Germany looks at UkraineGermany looks at UkraineGermany looks at Ukraine

Germany looks at Ukraine

Sergei Kirichuk
Germany looks at Ukraine
“Right-wing political terror against the opposition in Ukraine will be discussed at the next meeting of the party leadership of the European United Left in Brussels”


Despite considerable attention to Ukraine's in the political establishment of Europe, the German public’s interest in the Ukrainian political crisis was formerly quite low. The turning point in the attitude to the conflict for the Germans was the massacre in Odessa, where (only according to official data) 46 people were killed. The expanding conflict in eastern Ukraine and the lack of clear prospects for its settlement frighten German society, which grows increasingly dissatisfied with the position of the government, openly accusing it of supporting ultra-nationalists in Kiev.

If just a month ago the German media reported on the Civil War as a conflict between a "democratic government" and a small group of terrorists, now the trust in this version decreases with each single day. German society and German politicians want to understand what is really going on in Ukraine, and what role the political establishment of the European Union played in organizing the massacre. On the eve of the elections to the European Parliament, a series of protests were held in Germany against the political course of German foreign ministry. The head of its Foreign Ministry was booed by protesting youth, who compared his rhetoric with that of the Nazi era.

Nima Muvasat, a Bundestag deputy of Iranian origin, addressed the Parliament with a number of criticisms against the attitude of the German authorities. In particular, he expressed outrage that the German government and the Federal Chancellor exerted no pressure on Ukraine to clarify the true causes and circumstances of deaths of all the people on the Maidan and in Odessa, but simply repeated automatically the versions offered by the Ukrainian coup regime. German MPs, not without reason, understand that the Kiev government has something to hide -- and this in itself raises questions about the legality and legitimacy of the regime.

German society has followed with interest the latest news from the East of Ukraine. Many media reported on the People's Congress in Donetsk, and the fact that the region is experiencing a wave of military violence - and that the right wing forces that seized power are responsible for it.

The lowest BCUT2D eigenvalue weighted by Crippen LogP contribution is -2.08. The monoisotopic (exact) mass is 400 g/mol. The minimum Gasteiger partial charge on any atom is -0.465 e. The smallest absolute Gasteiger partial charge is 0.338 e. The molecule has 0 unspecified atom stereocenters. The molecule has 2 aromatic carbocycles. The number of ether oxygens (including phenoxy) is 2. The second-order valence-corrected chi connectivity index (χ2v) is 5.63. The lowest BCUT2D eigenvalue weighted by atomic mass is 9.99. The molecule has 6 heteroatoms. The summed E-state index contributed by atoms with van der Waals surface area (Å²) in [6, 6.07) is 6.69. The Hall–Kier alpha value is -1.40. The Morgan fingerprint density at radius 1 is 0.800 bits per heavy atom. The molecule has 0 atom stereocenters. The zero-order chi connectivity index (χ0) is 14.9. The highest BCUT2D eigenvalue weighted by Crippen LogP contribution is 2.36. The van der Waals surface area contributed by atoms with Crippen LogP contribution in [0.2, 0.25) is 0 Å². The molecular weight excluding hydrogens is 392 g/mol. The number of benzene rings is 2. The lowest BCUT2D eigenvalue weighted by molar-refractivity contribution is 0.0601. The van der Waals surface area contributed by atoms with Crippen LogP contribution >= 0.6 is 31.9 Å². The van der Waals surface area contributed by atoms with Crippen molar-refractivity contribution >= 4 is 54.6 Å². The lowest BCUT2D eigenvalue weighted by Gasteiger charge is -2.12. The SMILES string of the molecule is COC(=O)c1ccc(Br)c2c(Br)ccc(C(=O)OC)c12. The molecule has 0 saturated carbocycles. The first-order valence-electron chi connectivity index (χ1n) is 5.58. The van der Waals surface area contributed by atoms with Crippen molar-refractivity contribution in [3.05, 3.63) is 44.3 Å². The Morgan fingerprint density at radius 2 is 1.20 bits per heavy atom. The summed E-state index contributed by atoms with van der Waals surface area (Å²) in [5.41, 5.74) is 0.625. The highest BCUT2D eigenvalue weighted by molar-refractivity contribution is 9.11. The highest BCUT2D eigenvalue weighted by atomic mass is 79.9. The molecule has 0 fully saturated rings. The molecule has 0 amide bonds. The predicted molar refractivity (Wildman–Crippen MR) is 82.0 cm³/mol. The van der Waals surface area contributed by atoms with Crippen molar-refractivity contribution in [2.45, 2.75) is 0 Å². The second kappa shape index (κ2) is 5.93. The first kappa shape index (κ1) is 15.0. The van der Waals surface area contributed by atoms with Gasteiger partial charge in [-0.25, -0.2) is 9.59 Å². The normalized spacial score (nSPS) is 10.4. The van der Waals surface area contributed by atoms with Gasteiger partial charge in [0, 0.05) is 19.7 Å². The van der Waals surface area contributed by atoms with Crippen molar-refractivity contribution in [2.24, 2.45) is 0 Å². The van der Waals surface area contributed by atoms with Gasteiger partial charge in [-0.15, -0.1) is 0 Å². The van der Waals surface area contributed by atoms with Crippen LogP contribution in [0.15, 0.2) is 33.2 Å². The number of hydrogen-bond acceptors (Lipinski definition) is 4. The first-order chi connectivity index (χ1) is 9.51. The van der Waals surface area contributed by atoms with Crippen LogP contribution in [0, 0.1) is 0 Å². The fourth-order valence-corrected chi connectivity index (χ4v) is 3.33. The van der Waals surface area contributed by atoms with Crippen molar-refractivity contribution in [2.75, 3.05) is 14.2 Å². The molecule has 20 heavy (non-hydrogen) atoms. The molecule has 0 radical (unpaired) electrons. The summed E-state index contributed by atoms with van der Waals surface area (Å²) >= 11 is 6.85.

Andrej Hunko, Bundestag deputy from the Left Party (Die LINKE), was extremely disturbed by the increasing wave of political terror in Ukraine. In particular, he made a political statement about the attempted kidnapping of Boroba activists on May 21 in Kharkov, considering it another link in an attempt to pressure the opposition of the left.

"Dennis Levin and Svetlana Licht, who organized a rally against the war, were openly attacked by unidentified, armed men in uniform," - the parliamentarian said in a statement. "I condemn this terror against the left and forces acting for peace, which, after the burning of people in the House of Trade Unions in Odessa, after the closing of Borotba offices, after the attacks on opposition candidates and plans to ban opposition parties, such as, for example, the Communist Party of Ukraine, is a further step to intimidate the left and the democratic opposition in Ukraine."

"I express my solidarity with the left and democratic forces, who are victims of political terror in Ukraine, and I urge the European public to not be blind to such things,” said Andrej Hunko, according to whom Western leftists cannot and will not remain indifferent to similar events.

It is expected that the right-wing political terror against the opposition in Ukraine – and in particular, the persecution of Borotba -- will be discussed at the next meeting of the party leadership of the European United Left in Brussels, under pressure from a number of leftist organizations from different countries of the European Union. This means that the European public may soon learn more about the real state of affairs in "post-Maidan” Ukraine.

Sergei Kirichuk



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